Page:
Sarajevo Bosnia History
When you think of Sarajevo, the historic capital of Bosnia and Herzegovina, most people think of the 1984 Winter Olympics and the civil war of the 1990s that devastated the region. The earliest records of the settlement of the town in its present form probably date back to 1462.
After the war, Sarajevo became the capital of the Drina province, as the area around Saraji was one of two provinces of Bosnia-Herzegovina (the other was the Republika Srpska) after the Balkans had been united into the Kingdom of Yugoslavia. Under a peace agreement, two new provinces, one in the north and one in the south, which were to be the territories of what is now Sarajebo, and a second, Repubblica Srbska (RS), became an independent state. The second level of government, which consisted of the Bosnian Serb Republican RS, was also recognized as an independent state under the rule of President Josip Broz Tito.
The Sarajevo Museum, which was hidden during the Second World War and the Balkan wars, contains many colourful illustrations and stories about Passover. Other cultural institutions include a library and a private art collection dealing with Bosniak history. The bodies charged with the cultural conservation of Sarajevo include the national monuments preserved by Bosnia-Herzegovina, the Bosnian Serb Heritage Foundation, the Bosnian National Museum of History and Archaeology and the Museum of Bosnia-Herzegovina. The exhibition "War and History of Bosnia and Herzegovina" is open to the public "in the museum (destroyed by the Serbs), which is currently undergoing a thorough renovation.
The majority of the capital Sarajevo is still held by Bosniaks, while the official government of the Republic of Bosnia and Herzegovina, headed by its President, Dr. Vojislav Jankovic, continues to work. The book is centred on the book Gazi Husrev brought with him when he came to Saraja as a refugee from the Ottoman Empire in the mid-19th century. It was founded in a province in Bosnia, which comprised the eastern part of what is now Serbia and the western half of what is now Bosnia.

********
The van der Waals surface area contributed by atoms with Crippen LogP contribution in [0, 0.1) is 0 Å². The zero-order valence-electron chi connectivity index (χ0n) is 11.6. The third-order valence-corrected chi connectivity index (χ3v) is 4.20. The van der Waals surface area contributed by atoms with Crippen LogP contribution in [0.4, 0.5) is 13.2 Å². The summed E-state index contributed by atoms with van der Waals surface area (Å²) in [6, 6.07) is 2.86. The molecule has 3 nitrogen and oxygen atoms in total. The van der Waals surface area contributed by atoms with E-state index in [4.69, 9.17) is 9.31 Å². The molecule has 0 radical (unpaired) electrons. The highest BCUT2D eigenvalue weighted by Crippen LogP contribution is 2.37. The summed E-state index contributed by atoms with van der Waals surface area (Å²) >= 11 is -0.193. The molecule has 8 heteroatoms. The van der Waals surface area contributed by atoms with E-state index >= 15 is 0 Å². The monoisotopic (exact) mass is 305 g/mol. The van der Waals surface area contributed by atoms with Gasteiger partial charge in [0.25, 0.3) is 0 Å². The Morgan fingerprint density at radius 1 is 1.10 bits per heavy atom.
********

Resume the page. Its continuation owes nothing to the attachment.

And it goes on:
Sarajevo was also a city associated with the Ottoman Empire, which aimed to reduce the influence of Serbs in Yugoslavia. Under Finci's leadership, he also organized the construction of a new city, the Republika Srpska, in the eastern part of Bosnia and Herzegovina. The Serbian diaspora was magnetised by post-war reunification and the city's role as a centre of political and economic power in Bosnia.
Sarajevo was virtually liberated by Serbs, and many fled to join Tito's Communist partisans operating in Bosnia. The region of Central Bosnia-Herzegovina, which had migrated from the Serb regions of Bosnia-Herzegovina and Herzégovine, was also considered a safe haven for those who had emigrated there. Most Bosnian Serbs now live in the Republika Srpska, a Serb-controlled entity in eastern Bosnia, with the exception of a small number of ethnic Bosniaks.
Sarajevo is a large part of the Federation and is predominantly Bosnian Muslim, Bosniak and Bosnian Croat city. Bosnia-Herzegovina is a microcosm of former Yugoslavia, enclosed in three regions: Central Bosnia, Republika Srpska and the Federal Republic of Bosnia. With a population of about 1.5 million, it is the second largest city in the country.
Among other economic landmarks, the Central Bank of Bosnia and Herzegovina opened in Sarajevo in 1997, and the Saraja Stock Exchange opened its doors in 2002. The city also hosts the National Theatre in Bosnia and Herzegovina, founded in 1919, as well as a number of cultural institutions.
The German occupation of Bosnia-Herzegovina during the First World War, which began in 1918, and Bosnia was annexed to the new nation. The Croatian fascist puppet state of Ustase founded the Independent State of Croatia, which administered most of Bosnian territory and left Sarajevo in the "German zone of occupation." Serbia annexed Bosnia into a new kingdom of Serbs, Croats and Slovenes, renamed Yugoslavia in 1929. In 1943, Josip Broz Tito founded Yugoslavia, of which Bosnia was to be one of the six republics.
Sarajevo has survived the fighting without major physical damage, but in view of the fate of the monument, it seems that we are finally truly free from foreign oppression. Austria - Hungary treated Serbs on its territory as enemies and foreigners, fomenting ethnic hatred of Muslim Serbs that tore Bosnia apart. With the population split almost equally between Serbs, Croats, and Muslims in three areas, Bosnia became a key battleground as Yugoslavia crumbled and NATO troops intervened to stop the ethnic cleansing that was taking place. This young Serbian nation's foreign policy is one of expansion: it wants to expand its territories to include other ethnic Serbs living in these areas, including Bosnia-Herzegovina, where 43% of the population is ethnic Serb.
The collapse of the Austro-Hungarian Empire meant the end of Austrian rule over Bosnia and the rule of Hungary in Bosnia. This led to the establishment of the Kingdom of Yugoslavia and the incorporation of Bosnia-Herzegovina into it. Under Josip Broz Tito, who led the country, the situation was under control for a time, but there was always the possibility that it would eventually split into two separate countries, one for Serbs and the other for Muslims.